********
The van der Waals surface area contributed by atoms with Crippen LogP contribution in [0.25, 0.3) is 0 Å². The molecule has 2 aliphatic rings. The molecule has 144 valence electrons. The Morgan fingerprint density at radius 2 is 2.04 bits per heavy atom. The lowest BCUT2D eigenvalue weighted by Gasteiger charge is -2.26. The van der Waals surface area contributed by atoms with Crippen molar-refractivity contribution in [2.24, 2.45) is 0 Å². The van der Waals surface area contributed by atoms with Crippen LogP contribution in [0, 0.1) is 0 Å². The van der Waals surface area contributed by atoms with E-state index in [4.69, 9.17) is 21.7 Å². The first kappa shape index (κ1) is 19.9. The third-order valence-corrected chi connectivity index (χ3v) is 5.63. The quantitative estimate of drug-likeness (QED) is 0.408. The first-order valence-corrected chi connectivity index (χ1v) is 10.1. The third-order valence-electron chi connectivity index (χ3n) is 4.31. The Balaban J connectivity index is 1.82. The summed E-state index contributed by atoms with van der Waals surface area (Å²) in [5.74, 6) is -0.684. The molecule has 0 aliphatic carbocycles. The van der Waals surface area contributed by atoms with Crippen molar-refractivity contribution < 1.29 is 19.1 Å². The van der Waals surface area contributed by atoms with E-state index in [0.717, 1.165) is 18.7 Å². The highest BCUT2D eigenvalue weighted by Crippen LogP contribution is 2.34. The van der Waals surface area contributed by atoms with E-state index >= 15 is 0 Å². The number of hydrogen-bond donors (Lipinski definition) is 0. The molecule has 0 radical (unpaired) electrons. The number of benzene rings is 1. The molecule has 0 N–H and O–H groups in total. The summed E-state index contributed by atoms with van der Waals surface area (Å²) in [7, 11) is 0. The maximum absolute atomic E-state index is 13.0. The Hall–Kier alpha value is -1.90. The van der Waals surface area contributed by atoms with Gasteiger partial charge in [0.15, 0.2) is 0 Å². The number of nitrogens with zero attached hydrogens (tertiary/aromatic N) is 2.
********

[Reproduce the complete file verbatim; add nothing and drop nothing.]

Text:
The van der Waals surface area contributed by atoms with Crippen LogP contribution in [0.25, 0.3) is 0 Å². The molecule has 2 aliphatic rings. The molecule has 144 valence electrons. The Morgan fingerprint density at radius 2 is 2.04 bits per heavy atom. The lowest BCUT2D eigenvalue weighted by Gasteiger charge is -2.26. The van der Waals surface area contributed by atoms with Crippen molar-refractivity contribution in [2.24, 2.45) is 0 Å². The van der Waals surface area contributed by atoms with Crippen LogP contribution in [0, 0.1) is 0 Å². The van der Waals surface area contributed by atoms with E-state index in [4.69, 9.17) is 21.7 Å². The first kappa shape index (κ1) is 19.9. The third-order valence-corrected chi connectivity index (χ3v) is 5.63. The quantitative estimate of drug-likeness (QED) is 0.408. The first-order valence-corrected chi connectivity index (χ1v) is 10.1. The third-order valence-electron chi connectivity index (χ3n) is 4.31. The Balaban J connectivity index is 1.82. The summed E-state index contributed by atoms with van der Waals surface area (Å²) in [5.74, 6) is -0.684. The molecule has 0 aliphatic carbocycles. The van der Waals surface area contributed by atoms with Crippen molar-refractivity contribution < 1.29 is 19.1 Å². The van der Waals surface area contributed by atoms with E-state index in [0.717, 1.165) is 18.7 Å². The highest BCUT2D eigenvalue weighted by Crippen LogP contribution is 2.34. The van der Waals surface area contributed by atoms with E-state index >= 15 is 0 Å². The number of hydrogen-bond donors (Lipinski definition) is 0. The molecule has 0 radical (unpaired) electrons. The number of benzene rings is 1. The molecule has 0 N–H and O–H groups in total. The summed E-state index contributed by atoms with van der Waals surface area (Å²) in [7, 11) is 0. The maximum absolute atomic E-state index is 13.0. The Hall–Kier alpha value is -1.90. The van der Waals surface area contributed by atoms with Gasteiger partial charge in [0.15, 0.2) is 0 Å². The number of nitrogens with zero attached hydrogens (tertiary/aromatic N) is 2.